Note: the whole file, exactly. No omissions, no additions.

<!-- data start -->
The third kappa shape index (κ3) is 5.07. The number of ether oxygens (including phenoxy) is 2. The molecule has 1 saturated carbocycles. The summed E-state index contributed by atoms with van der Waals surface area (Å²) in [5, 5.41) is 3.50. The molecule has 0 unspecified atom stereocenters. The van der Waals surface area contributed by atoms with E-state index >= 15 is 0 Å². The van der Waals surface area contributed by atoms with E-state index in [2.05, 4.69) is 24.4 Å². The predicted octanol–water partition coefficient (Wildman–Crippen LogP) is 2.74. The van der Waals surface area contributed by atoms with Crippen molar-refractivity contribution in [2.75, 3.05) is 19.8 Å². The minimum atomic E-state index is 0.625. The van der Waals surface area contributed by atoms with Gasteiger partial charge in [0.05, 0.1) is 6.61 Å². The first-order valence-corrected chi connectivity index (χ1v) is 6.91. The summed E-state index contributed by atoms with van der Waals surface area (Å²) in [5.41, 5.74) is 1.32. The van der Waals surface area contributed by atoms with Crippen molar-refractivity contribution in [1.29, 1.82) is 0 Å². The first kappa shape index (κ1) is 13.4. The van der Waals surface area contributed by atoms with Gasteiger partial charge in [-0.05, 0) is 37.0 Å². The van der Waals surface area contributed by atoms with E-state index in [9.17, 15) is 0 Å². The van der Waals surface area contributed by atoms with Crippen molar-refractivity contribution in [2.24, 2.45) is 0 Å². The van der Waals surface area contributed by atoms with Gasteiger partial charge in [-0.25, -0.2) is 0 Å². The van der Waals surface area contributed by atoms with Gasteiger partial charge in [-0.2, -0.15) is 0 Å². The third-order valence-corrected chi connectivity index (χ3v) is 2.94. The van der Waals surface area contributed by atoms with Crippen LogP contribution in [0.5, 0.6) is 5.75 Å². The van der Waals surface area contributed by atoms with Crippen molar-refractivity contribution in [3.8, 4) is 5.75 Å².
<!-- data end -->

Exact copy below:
The third kappa shape index (κ3) is 5.07. The number of ether oxygens (including phenoxy) is 2. The molecule has 1 saturated carbocycles. The summed E-state index contributed by atoms with van der Waals surface area (Å²) in [5, 5.41) is 3.50. The molecule has 0 unspecified atom stereocenters. The van der Waals surface area contributed by atoms with E-state index >= 15 is 0 Å². The van der Waals surface area contributed by atoms with E-state index in [2.05, 4.69) is 24.4 Å². The predicted octanol–water partition coefficient (Wildman–Crippen LogP) is 2.74. The van der Waals surface area contributed by atoms with Crippen molar-refractivity contribution in [2.75, 3.05) is 19.8 Å². The minimum atomic E-state index is 0.625. The van der Waals surface area contributed by atoms with Gasteiger partial charge in [0.05, 0.1) is 6.61 Å². The first-order valence-corrected chi connectivity index (χ1v) is 6.91. The summed E-state index contributed by atoms with van der Waals surface area (Å²) in [5.41, 5.74) is 1.32. The van der Waals surface area contributed by atoms with Crippen molar-refractivity contribution in [1.29, 1.82) is 0 Å². The first kappa shape index (κ1) is 13.4. The van der Waals surface area contributed by atoms with Gasteiger partial charge in [-0.05, 0) is 37.0 Å². The van der Waals surface area contributed by atoms with E-state index in [9.17, 15) is 0 Å². The van der Waals surface area contributed by atoms with Crippen molar-refractivity contribution in [2.24, 2.45) is 0 Å². The van der Waals surface area contributed by atoms with Gasteiger partial charge in [-0.25, -0.2) is 0 Å². The van der Waals surface area contributed by atoms with Gasteiger partial charge in [-0.2, -0.15) is 0 Å². The third-order valence-corrected chi connectivity index (χ3v) is 2.94. The van der Waals surface area contributed by atoms with Crippen LogP contribution in [0.5, 0.6) is 5.75 Å². The van der Waals surface area contributed by atoms with Crippen molar-refractivity contribution in [3.8, 4) is 5.75 Å².